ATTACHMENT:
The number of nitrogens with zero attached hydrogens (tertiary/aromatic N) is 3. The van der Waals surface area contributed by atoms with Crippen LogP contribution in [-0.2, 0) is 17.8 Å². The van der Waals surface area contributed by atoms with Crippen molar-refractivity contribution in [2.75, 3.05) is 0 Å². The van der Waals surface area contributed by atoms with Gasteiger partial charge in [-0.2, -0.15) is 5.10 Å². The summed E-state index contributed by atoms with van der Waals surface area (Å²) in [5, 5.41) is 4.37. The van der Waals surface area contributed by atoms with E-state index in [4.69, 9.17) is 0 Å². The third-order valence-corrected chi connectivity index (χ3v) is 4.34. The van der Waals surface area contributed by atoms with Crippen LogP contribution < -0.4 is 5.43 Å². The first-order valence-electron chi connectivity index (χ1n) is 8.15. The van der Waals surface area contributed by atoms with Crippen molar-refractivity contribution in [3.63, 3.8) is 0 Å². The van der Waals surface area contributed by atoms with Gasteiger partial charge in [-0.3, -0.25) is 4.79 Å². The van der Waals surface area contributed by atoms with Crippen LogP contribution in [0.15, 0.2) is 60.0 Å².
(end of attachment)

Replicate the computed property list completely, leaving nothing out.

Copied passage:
The number of nitrogens with zero attached hydrogens (tertiary/aromatic N) is 3. The van der Waals surface area contributed by atoms with Crippen LogP contribution in [-0.2, 0) is 17.8 Å². The van der Waals surface area contributed by atoms with Crippen molar-refractivity contribution in [2.75, 3.05) is 0 Å². The van der Waals surface area contributed by atoms with Gasteiger partial charge in [-0.2, -0.15) is 5.10 Å². The summed E-state index contributed by atoms with van der Waals surface area (Å²) in [5, 5.41) is 4.37. The van der Waals surface area contributed by atoms with E-state index in [4.69, 9.17) is 0 Å². The third-order valence-corrected chi connectivity index (χ3v) is 4.34. The van der Waals surface area contributed by atoms with Crippen LogP contribution < -0.4 is 5.43 Å². The first-order valence-electron chi connectivity index (χ1n) is 8.15. The van der Waals surface area contributed by atoms with Crippen molar-refractivity contribution in [3.63, 3.8) is 0 Å². The van der Waals surface area contributed by atoms with Gasteiger partial charge in [-0.3, -0.25) is 4.79 Å². The van der Waals surface area contributed by atoms with Crippen LogP contribution in [0.15, 0.2) is 60.0 Å².